CoverUpintheAir.jpg 31. Up in the Air
Year: 2009
Director: Jason Reitman 
Ryan Bingham (George Clooney) lives his life traveling, and he loves it, even though his job is to fire workers for employers who can’t break the news themselves. The gig’s a downer, but at least he gets to fly. His remote boss is played by the great Jason Bateman, Vera Farmiga plays a fellow traveler, and when these actors pair off they’re fantastic. The film is primarily a portrayal of Bingham’s isolation and the depressing circumstances of his job, and in doing so provides a spot-on illustration of the the life of the jaded business traveller who knows his way around an airport better than his own home. —Ryan Bort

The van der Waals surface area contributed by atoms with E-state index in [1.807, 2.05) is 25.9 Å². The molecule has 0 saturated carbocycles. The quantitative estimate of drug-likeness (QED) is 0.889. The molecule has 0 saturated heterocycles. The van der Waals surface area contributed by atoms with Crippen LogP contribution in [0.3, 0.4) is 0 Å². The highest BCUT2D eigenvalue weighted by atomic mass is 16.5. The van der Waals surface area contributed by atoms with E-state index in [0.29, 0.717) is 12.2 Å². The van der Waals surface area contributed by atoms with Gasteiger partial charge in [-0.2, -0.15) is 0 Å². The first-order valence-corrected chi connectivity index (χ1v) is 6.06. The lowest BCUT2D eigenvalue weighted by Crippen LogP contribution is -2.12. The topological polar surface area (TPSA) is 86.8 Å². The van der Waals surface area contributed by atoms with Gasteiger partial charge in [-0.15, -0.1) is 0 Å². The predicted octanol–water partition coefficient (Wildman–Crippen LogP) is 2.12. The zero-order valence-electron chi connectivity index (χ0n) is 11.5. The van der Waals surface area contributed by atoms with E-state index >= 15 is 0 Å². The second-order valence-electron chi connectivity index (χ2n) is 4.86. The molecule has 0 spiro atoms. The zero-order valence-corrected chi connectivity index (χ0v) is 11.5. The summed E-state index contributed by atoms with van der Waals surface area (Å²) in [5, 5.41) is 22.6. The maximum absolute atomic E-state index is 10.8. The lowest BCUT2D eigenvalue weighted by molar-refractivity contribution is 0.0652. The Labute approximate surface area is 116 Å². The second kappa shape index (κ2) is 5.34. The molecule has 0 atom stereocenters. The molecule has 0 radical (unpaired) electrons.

win-it-all.jpg 30. Win It All
Year: 2017
Director: Joe Swanberg